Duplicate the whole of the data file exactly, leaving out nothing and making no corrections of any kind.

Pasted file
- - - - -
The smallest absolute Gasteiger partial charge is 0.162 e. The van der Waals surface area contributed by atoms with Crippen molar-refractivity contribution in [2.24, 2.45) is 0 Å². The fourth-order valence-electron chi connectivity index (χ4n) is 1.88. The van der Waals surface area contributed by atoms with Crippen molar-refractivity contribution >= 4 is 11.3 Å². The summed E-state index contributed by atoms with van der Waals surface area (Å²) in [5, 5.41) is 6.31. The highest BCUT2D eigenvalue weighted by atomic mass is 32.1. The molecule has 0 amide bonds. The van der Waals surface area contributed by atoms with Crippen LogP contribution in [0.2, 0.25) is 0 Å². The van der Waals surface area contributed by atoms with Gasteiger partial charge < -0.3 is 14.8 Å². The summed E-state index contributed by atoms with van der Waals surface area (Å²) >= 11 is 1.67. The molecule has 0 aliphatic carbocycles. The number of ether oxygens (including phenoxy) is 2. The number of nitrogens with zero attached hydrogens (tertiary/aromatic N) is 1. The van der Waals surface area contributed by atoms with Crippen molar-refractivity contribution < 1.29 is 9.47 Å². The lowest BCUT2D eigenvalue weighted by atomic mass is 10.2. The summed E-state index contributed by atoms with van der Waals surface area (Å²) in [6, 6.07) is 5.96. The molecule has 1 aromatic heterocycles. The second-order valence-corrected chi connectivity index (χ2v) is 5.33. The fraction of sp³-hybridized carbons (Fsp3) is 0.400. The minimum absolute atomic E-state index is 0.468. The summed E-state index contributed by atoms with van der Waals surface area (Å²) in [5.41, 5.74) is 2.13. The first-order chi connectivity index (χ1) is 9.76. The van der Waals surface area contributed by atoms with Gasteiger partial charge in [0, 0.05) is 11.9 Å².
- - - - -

The smallest absolute Gasteiger partial charge is 0.162 e. The van der Waals surface area contributed by atoms with Crippen molar-refractivity contribution in [2.24, 2.45) is 0 Å². The fourth-order valence-electron chi connectivity index (χ4n) is 1.88. The van der Waals surface area contributed by atoms with Crippen molar-refractivity contribution >= 4 is 11.3 Å². The summed E-state index contributed by atoms with van der Waals surface area (Å²) in [5, 5.41) is 6.31. The highest BCUT2D eigenvalue weighted by atomic mass is 32.1. The molecule has 0 amide bonds. The van der Waals surface area contributed by atoms with Crippen LogP contribution in [0.2, 0.25) is 0 Å². The van der Waals surface area contributed by atoms with Gasteiger partial charge < -0.3 is 14.8 Å². The summed E-state index contributed by atoms with van der Waals surface area (Å²) >= 11 is 1.67. The molecule has 0 aliphatic carbocycles. The number of ether oxygens (including phenoxy) is 2. The number of nitrogens with zero attached hydrogens (tertiary/aromatic N) is 1. The van der Waals surface area contributed by atoms with Crippen molar-refractivity contribution < 1.29 is 9.47 Å². The lowest BCUT2D eigenvalue weighted by atomic mass is 10.2. The summed E-state index contributed by atoms with van der Waals surface area (Å²) in [6, 6.07) is 5.96. The molecule has 1 aromatic heterocycles. The second-order valence-corrected chi connectivity index (χ2v) is 5.33. The fraction of sp³-hybridized carbons (Fsp3) is 0.400. The minimum absolute atomic E-state index is 0.468. The summed E-state index contributed by atoms with van der Waals surface area (Å²) in [5.41, 5.74) is 2.13. The first-order chi connectivity index (χ1) is 9.76. The van der Waals surface area contributed by atoms with Gasteiger partial charge in [0, 0.05) is 11.9 Å².